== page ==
Do you spend too much time in or on your small business?

21 July, 2014

If you run a small business, or are thinking of setting one up, there are so many things to do, areas to cover, decisions to make. Like a balance between work and home, there is another deal to strike with yourself. It concerns the level of time you spend “in” or “on” your business.

Some business gurus have expressed an opinion that you shouldn’t really set up a small business doing something you personally are good at (unless it’s simply a one or two person operation). The reasoning behind this is actually quite sound. There is a danger that you will spend too much time “in” your business demonstrating the skills you have and undertaking the tasks you can successfully accomplish. In reality, much of your time should be spent “on” developing the company, finding the right people, setting effective goals, planning from start-up through into the future.

However, most people will create a business that reflects their interests and skills. Therefore, that balance needs your constant attention. Here, other “in” dangers offer easy traps to ensnare your precious time. You might spend too long involved in those areas you most enjoy, say working on the company web design or creating a Facebook profile or Twitter feed. Equally, you may employ people to undertake certain tasks yet still feel that you can accomplish them to a higher standard. This might even be true, but misses the point. Your role should be to develop those others to or above your standard, rather than simply continuing to do the work yourself.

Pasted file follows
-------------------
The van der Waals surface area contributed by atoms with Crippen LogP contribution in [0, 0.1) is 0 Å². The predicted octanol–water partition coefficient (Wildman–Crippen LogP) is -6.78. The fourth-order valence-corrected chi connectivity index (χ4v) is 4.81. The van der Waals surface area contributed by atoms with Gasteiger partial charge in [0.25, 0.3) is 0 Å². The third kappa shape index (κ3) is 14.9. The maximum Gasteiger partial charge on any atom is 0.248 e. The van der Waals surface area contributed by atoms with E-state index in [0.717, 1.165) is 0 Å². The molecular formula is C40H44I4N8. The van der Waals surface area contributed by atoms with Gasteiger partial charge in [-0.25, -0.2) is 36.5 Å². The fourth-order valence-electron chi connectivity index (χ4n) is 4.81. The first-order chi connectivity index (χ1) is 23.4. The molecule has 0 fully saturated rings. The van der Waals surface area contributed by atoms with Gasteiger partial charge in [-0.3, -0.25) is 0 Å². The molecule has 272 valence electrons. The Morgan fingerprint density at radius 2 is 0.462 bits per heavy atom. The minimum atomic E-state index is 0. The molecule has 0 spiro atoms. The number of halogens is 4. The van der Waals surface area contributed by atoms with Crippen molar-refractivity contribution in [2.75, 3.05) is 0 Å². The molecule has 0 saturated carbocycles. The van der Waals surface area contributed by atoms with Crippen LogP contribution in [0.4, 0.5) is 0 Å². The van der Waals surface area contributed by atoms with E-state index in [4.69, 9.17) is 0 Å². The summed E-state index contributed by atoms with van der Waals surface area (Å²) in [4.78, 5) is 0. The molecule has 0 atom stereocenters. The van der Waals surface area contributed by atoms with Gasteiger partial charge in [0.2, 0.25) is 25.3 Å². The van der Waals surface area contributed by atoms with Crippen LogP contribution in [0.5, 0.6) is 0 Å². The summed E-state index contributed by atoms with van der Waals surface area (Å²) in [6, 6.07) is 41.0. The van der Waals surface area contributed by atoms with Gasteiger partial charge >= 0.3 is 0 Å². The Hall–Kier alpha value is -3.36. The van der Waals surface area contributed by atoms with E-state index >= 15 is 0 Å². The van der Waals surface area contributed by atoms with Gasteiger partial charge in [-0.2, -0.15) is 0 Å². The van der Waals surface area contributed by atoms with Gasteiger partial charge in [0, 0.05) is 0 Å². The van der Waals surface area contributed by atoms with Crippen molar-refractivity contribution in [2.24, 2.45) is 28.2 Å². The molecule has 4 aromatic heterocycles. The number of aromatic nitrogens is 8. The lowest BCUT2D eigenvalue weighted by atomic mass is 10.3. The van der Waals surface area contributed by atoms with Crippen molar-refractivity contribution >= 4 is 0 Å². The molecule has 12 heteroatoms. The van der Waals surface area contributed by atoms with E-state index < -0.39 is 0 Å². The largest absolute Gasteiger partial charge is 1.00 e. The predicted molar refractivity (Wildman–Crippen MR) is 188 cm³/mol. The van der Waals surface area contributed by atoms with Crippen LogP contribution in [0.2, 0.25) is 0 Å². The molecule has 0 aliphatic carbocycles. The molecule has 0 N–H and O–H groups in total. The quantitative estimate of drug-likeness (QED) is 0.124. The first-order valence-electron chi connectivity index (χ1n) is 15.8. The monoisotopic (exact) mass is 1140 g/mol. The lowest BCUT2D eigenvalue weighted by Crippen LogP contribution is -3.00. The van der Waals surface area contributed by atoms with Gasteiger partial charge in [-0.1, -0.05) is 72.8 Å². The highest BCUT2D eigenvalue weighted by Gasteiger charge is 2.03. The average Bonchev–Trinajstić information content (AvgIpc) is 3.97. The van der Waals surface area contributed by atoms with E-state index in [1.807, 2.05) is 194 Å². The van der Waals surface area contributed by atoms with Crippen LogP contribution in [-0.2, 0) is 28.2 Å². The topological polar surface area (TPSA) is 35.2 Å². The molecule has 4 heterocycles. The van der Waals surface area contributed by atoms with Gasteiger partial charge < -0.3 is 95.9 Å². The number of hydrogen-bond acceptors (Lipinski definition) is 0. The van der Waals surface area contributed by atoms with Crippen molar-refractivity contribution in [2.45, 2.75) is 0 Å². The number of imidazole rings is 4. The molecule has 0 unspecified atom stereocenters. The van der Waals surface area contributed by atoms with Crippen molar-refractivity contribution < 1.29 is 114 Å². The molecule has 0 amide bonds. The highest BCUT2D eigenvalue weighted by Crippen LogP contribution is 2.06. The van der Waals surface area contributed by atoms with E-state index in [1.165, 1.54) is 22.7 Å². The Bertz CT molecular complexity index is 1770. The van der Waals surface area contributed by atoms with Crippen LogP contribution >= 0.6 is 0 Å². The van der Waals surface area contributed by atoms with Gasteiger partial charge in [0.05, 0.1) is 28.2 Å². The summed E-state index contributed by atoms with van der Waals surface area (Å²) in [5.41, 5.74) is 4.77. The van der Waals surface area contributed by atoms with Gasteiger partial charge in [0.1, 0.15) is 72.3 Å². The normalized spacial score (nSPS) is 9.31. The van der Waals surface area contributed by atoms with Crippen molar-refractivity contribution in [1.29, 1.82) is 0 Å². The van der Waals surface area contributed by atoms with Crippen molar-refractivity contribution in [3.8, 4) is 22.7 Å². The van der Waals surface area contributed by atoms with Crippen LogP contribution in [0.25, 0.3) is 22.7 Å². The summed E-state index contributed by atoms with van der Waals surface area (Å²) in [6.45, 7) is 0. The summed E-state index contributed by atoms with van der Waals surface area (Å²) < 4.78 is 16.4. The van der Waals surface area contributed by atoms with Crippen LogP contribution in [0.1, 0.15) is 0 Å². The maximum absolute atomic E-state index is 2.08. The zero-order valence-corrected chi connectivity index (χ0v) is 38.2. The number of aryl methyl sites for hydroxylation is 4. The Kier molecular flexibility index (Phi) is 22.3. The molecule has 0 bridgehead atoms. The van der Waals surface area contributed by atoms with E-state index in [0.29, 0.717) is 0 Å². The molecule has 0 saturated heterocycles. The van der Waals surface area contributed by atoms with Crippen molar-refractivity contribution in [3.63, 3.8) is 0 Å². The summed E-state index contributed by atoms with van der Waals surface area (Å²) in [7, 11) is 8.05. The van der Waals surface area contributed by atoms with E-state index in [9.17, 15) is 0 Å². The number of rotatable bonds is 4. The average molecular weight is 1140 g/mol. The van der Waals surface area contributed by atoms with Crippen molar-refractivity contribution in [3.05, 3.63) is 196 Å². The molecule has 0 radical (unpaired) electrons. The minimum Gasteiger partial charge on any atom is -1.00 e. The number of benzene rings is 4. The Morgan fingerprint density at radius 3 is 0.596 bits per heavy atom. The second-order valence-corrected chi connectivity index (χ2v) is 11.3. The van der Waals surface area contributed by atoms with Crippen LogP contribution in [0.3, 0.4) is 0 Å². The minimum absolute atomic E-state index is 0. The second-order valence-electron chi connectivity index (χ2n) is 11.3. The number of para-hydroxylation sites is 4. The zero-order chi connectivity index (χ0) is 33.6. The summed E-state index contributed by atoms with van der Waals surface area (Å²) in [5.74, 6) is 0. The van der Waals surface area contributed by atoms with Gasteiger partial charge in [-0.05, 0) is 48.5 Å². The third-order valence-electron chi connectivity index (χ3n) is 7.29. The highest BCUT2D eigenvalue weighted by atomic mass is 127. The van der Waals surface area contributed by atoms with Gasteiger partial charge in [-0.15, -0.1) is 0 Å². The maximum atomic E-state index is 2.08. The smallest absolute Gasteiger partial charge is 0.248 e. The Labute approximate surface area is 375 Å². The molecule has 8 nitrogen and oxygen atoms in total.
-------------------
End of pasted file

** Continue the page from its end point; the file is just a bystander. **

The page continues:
There can also be problems with “on” time. Here, you might become overly focused on planning for the future, thinking about where your business should be going. The result can be that you forget another part of your role is the day-to-day management, that by controlling the present you take one of the steps to the better future you want.

Finally, it pays to take some time to think “outside” your business. This involves examining what others are doing and how you might use or adapt such lessons. Equally, it pays to examine your company and everything you do as if you were a customer and to see your processes and behaviours from their point of view.

Considering these in, on and outside factors should provide you with some pointers to make sure your small business develops as you would wish it to.

Written by Ash

Having co-founded Evoluted in 2006, Ash’s passion for the digital world and obsession with client satisfaction has since helped the company grow into one of Yorkshire’s leading digital agencies. An advocate of ROI-focused delivery and a firm believer in the use of bespoke technology, he was nominated for ‘Business Person of the Year’ at the 2017 Sheffield Business Awards.

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